Busted: The Truth Behind 9 Dog Myths Every Pet Owner Should Know

Zack Keithy, our author, is a certified veterinarian technician (UC Blue Ash) for over 6 years (contact him here). The articles written here are based on his expertise and experience, combined with a review by our expert vet reviewers including Dr M. Tarantino. Learn more about us here.

Our dogs are amazing companions, but myths about them can lead to misunderstandings.

Have you ever wondered if your dog’s tail wag means they’re happy or if they’re truly colorblind?

I wanna talk about 10 common myths, debunk them, and hopefully help you to get to know your furry friends better.

Ready to learn the truth about your best friend? Let’s go!

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Dear Dog Owner

Myth 1: Dogs are colorblind

Reality: While it’s commonly believed that dogs can only see in black and white, this isn’t true.

Dogs have dichromatic vision, meaning they see two primary colors: blue and yellow.

They cannot distinguish between red and green, which appear as shades of gray to them.

This vision is similar to how a person with red-green color blindness perceives the world.

Despite this limitation, dogs rely more on their other senses, such as smell and hearing, to interact with their environment.

Myth 2: A wagging tail means a happy dog

Reality: Tail wagging is a complex form of canine communication and can signify a range of emotions beyond happiness.

Did you know? The speed and direction of the wag can provide clues!

For example, a slow wag with the tail held low often indicates insecurity or apprehension, while a fast wag with a high tail can signal excitement or even aggression.

What’s important is to observe the entire body language of your dog, which means its posture, ear position, and facial expressions, to accurately interpret their feelings.

Myth 3: Dogs eat grass because they are sick

Reality: While some dogs might eat grass to induce vomiting when they have an upset stomach, this behavior is usually not linked to illness.

Many dogs eat grass simply because they like the texture and taste.

Others may do so to increase fiber intake or out of boredom.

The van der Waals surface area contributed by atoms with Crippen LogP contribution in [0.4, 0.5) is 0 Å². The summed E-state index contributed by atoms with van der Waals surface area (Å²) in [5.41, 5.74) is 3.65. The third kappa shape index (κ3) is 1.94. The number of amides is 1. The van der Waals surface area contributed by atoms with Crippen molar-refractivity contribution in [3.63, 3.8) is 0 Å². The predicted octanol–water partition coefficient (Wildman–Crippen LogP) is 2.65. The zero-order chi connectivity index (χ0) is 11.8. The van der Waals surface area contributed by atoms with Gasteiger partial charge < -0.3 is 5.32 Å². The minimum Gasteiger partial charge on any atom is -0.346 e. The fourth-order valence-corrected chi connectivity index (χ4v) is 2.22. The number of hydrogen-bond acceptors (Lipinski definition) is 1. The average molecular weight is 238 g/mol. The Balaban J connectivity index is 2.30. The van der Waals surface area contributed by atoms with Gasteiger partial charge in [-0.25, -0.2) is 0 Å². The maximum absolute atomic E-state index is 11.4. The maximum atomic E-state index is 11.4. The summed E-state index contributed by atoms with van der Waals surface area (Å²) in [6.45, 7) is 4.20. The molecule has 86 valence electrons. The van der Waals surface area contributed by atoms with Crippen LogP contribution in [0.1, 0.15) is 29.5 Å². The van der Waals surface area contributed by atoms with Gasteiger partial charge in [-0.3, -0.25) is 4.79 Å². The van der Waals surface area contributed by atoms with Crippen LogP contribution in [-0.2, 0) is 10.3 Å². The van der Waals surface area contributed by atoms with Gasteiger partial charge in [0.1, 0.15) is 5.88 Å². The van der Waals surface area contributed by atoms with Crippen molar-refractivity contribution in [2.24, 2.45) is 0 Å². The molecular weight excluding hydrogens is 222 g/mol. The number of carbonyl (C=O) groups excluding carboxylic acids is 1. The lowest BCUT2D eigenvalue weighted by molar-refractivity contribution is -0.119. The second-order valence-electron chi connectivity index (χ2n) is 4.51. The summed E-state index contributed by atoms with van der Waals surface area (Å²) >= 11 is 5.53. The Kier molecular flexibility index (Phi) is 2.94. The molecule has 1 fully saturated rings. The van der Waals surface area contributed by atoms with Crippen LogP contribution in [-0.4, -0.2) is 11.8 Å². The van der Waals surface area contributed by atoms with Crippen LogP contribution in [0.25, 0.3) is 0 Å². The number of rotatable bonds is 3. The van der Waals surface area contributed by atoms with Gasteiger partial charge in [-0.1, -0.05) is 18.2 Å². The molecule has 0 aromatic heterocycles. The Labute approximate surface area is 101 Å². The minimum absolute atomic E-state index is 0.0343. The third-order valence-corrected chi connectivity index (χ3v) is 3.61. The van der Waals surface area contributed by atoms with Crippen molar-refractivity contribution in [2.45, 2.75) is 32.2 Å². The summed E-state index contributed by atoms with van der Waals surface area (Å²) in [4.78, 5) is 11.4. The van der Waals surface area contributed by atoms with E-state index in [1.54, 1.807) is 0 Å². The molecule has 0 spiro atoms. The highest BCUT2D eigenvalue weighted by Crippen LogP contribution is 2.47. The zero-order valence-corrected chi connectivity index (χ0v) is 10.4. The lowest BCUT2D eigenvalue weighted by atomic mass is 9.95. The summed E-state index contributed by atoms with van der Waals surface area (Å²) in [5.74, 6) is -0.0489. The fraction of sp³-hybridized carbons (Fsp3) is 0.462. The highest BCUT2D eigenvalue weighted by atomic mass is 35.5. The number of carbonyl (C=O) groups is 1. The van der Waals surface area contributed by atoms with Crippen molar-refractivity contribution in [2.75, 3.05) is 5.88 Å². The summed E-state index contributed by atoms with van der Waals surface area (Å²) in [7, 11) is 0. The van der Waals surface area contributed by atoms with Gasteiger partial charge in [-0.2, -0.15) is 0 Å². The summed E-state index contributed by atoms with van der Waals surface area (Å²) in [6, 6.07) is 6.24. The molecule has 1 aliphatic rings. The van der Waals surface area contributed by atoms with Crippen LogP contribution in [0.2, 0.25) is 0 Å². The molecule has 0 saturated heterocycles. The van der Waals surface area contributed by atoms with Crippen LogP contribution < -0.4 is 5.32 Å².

Occasional grass eating is generally harmless, but if a dog frequently eats grass and vomits, it might be a sign to consult a veterinarian.

Myth 4: You can’t teach an old dog new tricks

Reality: Age is not a barrier to learning for dogs.

Older dogs are definitely capable of learning new commands, tricks, and behaviors.

It’s just that they need a little more patience and consistent training methods.

The key? Use positive reinforcement and keep training sessions short and engaging.

Training an older dog can also be a great way to keep their mind sharp and improve their quality of life!

Myth 5: One human year equals seven dog years

Reality: The seven-to-one ratio is actually a really oversimplified way to calculate a dog’s age.

In reality, their aging process varies significantly between breeds and sizes.

For instance, smaller breeds tend to live longer and age more slowly than larger breeds.

A more accurate method considers the first two years of a dog’s life as equivalent to approximately 24 human years, with each subsequent year equating to 4-5 human years for smaller breeds and 7-9 years for larger breeds.

Myth 6: Dogs’ mouths are cleaner than humans’

Reality: I think most of us are not gonna like this, considering we all love our dog’s kisses.

Dogs’ mouths harbor a diverse array of bacteria, just like humans.

While some bacteria in a dog’s mouth are unique to their species and not harmful to humans, others can be dangerous.

For example, dogs often use their mouths to explore the world, which exposes them to germs from various sources.

Good dental hygiene, including regular brushing and veterinary check-ups, is important for maintaining a dog’s oral health.

Myth 7: Garlic is good for dogs

Reality: Garlic, along with onions and other members of the allium family, is toxic to dogs.

Ingesting garlic can lead to hemolytic anemia, a condition where red blood cells are destroyed faster than they can be produced.

Symptoms of garlic toxicity include lethargy, weakness, and gastrointestinal upset.

It’s best to avoid feeding dogs any foods containing garlic or its derivatives.

Myth 8: Dogs’ noses should always be cold and wet

Reality: A dog’s nose can fluctuate between being wet and dry or cold and warm for various reasons.

Factors such as weather, activity level, and the dog’s overall health can affect the condition of their nose.

While a persistently dry or cracked nose might warrant a vet visit, occasional dryness is usually not a cause for concern.

Myth 9: All dogs are natural swimmers

Reality: Many dogs enjoy swimming, but not all breeds are natural swimmers.

Dogs with heavy, dense bodies, short legs, or flat faces (like Bulldogs and Pugs) may struggle to stay afloat.

On top of that, individual dogs may have personal preferences and fears regarding water too.

My Molly certainly avoids swimming whenever she can.

If you wanna bring your dog swimming, be sure to introduce them gradually and always supervise them to ensure their safety, regardless of their breed.

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Zack Keithy
Zack Keithy

Hey, I'm Zack, the Chief Editor here. I was formerly a Certified Veterinary Technician (CVT) for a good 6 years before moving on to greener pastures. Right now, I am still heavily involved in dog parenting duties, and it is my desire to share all our knowledge with fellow dog owners out there! Connect with me on LinkedIn, or read more about Canine Care Central!

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